Israel’s concerns about Iran, and its difficulties in coordinating with America on how to stop the Islamist regime, came to a head last night in a remarkable TV documentary, “Uvda” (Fact), on Channel 2.
In the show, Netanyahu vowed to put a stop to Iran’s nuclear program by whatever means necessary — even in outright defiance of American objections — if neither sanctions, nor other international action, achieves that goal.
When it was put to him that the US has opposed a unilateral Israeli resort to force, Netanyahu said Obama had stated that Israel has the right to defend itself as it sees fit, and that Israel dare not entrust its future to others, even to the United States. Israel’s prime ministers had ignored US disapproval in establishing the country in 1948 and preempting the Arab attack in the 1967 war, Netanyahu noted.
A major theme of the hour-long program featured withering criticism by former prime minister Ehud Olmert, who is considering making a political comeback ahead of January’s general elections, of the handling of the Iranian threat by Netanyahu and Barak. Olmert also blasted Netanyahu for damaging Israeli ties with the Obama administration.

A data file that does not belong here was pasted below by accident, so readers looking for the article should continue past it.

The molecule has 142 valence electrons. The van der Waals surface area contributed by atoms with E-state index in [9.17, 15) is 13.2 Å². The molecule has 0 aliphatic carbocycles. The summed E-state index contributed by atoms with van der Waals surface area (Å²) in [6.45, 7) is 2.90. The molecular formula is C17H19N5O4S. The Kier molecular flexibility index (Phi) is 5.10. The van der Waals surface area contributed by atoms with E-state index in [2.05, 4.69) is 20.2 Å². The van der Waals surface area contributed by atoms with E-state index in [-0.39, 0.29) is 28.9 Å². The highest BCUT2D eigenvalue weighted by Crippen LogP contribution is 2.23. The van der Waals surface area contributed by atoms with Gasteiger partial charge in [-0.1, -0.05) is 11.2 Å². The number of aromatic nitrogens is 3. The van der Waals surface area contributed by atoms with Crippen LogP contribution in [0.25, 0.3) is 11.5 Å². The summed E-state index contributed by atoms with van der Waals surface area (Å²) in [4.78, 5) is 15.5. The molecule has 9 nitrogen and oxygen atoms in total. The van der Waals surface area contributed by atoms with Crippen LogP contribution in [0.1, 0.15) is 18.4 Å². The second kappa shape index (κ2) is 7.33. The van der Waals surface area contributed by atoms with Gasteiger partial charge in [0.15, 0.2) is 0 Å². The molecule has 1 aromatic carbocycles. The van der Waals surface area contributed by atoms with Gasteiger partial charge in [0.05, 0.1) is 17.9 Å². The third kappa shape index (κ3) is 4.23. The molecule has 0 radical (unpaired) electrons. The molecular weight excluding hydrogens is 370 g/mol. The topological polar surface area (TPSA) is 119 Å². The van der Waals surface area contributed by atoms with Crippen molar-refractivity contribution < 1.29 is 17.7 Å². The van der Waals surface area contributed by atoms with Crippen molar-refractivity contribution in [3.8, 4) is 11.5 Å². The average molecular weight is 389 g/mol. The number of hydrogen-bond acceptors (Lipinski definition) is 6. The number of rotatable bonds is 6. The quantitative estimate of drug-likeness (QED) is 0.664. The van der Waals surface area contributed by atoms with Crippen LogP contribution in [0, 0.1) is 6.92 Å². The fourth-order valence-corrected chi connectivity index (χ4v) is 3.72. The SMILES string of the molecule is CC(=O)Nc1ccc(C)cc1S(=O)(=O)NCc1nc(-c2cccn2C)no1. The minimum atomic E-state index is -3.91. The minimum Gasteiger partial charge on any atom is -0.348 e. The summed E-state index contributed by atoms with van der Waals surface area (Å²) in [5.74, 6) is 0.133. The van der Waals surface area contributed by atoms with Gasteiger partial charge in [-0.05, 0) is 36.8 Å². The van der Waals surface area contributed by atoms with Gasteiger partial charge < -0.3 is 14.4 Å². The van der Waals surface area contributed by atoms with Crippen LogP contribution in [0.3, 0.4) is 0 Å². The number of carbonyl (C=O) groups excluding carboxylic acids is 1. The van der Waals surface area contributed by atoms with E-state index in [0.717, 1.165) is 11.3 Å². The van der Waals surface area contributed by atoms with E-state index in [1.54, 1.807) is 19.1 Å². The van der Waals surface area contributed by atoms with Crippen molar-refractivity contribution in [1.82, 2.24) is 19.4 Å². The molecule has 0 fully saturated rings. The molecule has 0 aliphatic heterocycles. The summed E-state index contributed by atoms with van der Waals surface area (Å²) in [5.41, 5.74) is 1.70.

Lambasting Netanyahu’s evident readiness to strike at Iran if all else fails, even in defiance of the United States, Olmert asked mockingly which planes, bombs and special technologies Israel would use — underlining the centrality of American military hardware to Israel’s military capacity. Without naming names, he wondered who Netanyahu would turn to “if something is missing” from the range of equipment needed for an attack or the re-supply needed to sustain one. “Would it be to the people in whose faces we’re spitting,” he wondered, “those who we’re trying to prevent being president of the United States?”
Olmert was reviving allegations that Netanyahu has sought to undermine the Obama presidency and encourage Romney.
Responding directly to Olmert’s comments, Netanyahu said such an approach could require Israel, unacceptably, to subcontract its destiny to others. “We’re supposed to say there’s nothing we can do?” he asked rhetorically, rejecting the notion. “If our backs are to the wall, we’ll do what’s necessary,” he said.